The idea was that those wearing the headset could interact with a real world, life-sized version of the massively popular sandbox building game using their hands and voices.
While admittedly impressive, the demo wasn’t without its limitations — most notably, being tied to expensive HoloLens technology that is chiefly intended for enterprise use.
Fast forward nearly four years, however, and that vision for Minecraft in the real world can finally be made possible thanks to the ubiquity of mobile devices and Apple’s ARKit and Google’s ARCore AR platforms. Meanwhile, Minecraft itself has come a long way in its 10-year life span — a milestone Microsoft is celebrating this very month.
All of this is to say that now is an appropriate time for Microsoft to reintroduce Minecraft in augmented reality (AR) — not with a $4,000 CAD headset, but with a new free-to-play social Android and iOS game called Minecraft Earth.
A whole new (Minecraft) world
Late last month, I was among a group of reporters who got to go hands-on with Earth at the Minecraft studio in Redmond, Washington. After an extensive demo opportunity and briefings by some of the game’s creators, it’s become quite apparent to me that Earth isn’t simply a Minecraft version of developer Niantic’s massively popular Pokémon Go, and is instead something decidedly more ambitious.
To be sure, Earth certainly has some similarities to Pokémon Go, which has, ostensibly, become the standard for location-based mobile games. Most notably, the two titles share the idea of the player walking around in the real world to move their avatar while the in-game map fills with content based on physical points of interest.
But it’s what you’re doing while exploring the world that makes all the difference. According to Minecraft Earth game director Torfi Olafsson, the pitch is quite simple: “Everywhere I look, I see Minecraft.”
There are a few things you’ll have to do before you can get there, though.
To start, you’ll need to create an in-game character and set forth to explore the world and collect resources. Primarily, you’ll be on the lookout for tappables, which are miscellaneous items like building blocks and weapons that are scattered throughout your mini-map. You’ll need to get closer to their locations in the real world and claim them by tapping their on-screen icons.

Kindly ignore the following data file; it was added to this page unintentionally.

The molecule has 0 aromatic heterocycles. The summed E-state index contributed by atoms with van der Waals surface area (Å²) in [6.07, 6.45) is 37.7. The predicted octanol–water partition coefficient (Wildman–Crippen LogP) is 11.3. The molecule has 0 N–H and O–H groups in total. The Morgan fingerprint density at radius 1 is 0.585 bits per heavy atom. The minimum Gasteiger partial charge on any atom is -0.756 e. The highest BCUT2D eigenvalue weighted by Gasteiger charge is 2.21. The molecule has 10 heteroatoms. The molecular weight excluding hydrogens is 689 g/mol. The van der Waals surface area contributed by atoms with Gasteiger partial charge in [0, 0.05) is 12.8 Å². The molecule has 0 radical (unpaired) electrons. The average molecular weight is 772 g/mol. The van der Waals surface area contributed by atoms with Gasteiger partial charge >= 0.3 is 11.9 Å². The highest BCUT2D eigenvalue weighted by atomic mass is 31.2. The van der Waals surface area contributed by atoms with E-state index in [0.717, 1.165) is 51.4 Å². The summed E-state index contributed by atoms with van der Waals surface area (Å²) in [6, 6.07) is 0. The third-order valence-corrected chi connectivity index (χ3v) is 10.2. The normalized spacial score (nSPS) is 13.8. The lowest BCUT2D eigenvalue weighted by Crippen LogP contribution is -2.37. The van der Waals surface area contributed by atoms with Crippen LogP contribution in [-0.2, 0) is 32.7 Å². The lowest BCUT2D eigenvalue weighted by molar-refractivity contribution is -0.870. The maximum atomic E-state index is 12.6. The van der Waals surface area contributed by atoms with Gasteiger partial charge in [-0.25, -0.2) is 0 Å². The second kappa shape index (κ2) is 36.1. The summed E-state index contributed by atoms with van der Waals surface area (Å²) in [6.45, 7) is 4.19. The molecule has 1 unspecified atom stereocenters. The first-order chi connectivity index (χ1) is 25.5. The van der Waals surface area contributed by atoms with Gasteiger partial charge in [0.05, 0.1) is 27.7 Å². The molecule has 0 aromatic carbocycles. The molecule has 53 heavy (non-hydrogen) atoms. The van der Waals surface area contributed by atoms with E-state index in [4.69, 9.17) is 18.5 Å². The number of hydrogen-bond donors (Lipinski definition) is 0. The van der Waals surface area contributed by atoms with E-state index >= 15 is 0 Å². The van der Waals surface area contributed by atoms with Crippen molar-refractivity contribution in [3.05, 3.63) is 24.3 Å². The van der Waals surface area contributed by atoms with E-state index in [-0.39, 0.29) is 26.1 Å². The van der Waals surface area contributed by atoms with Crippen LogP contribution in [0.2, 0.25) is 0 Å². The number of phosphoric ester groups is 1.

Unlike Pokémon Go, though, where you’re required to get right near a monster or location to interact with it, Minecraft Earth gives you a fairly generous radius in which you can collect tappables.
“We decided to have the world come to [players] rather than have them go to the world so that a younger person who doesn’t travel a lot will still get exposed to the game,” explains Olafsson. For example, he mentioned that the team doesn’t want desert-themed content to require players to actually travel to a desert or other places with sand. In theory, this seems like a fair compromise to make, especially considering Pokémon Go has often frustratingly locked certain Pokémon to specific regions in the world, limiting who can actually obtain them.
Outside of tappables, Earth‘s game world is also filled with procedurally-generated mini “adventures” that you can dive into for further rewards. Using OpenStreetMap, Earth will pick real-world locations that are best-suited for gameplay, not unlike how Pokéstops and Gyms work in Pokémon Go. While some of these adventures can be as simple as picking flowers or mining for blocks, others can feature deadly mobs — what non-player characters are referred to in Minecraft.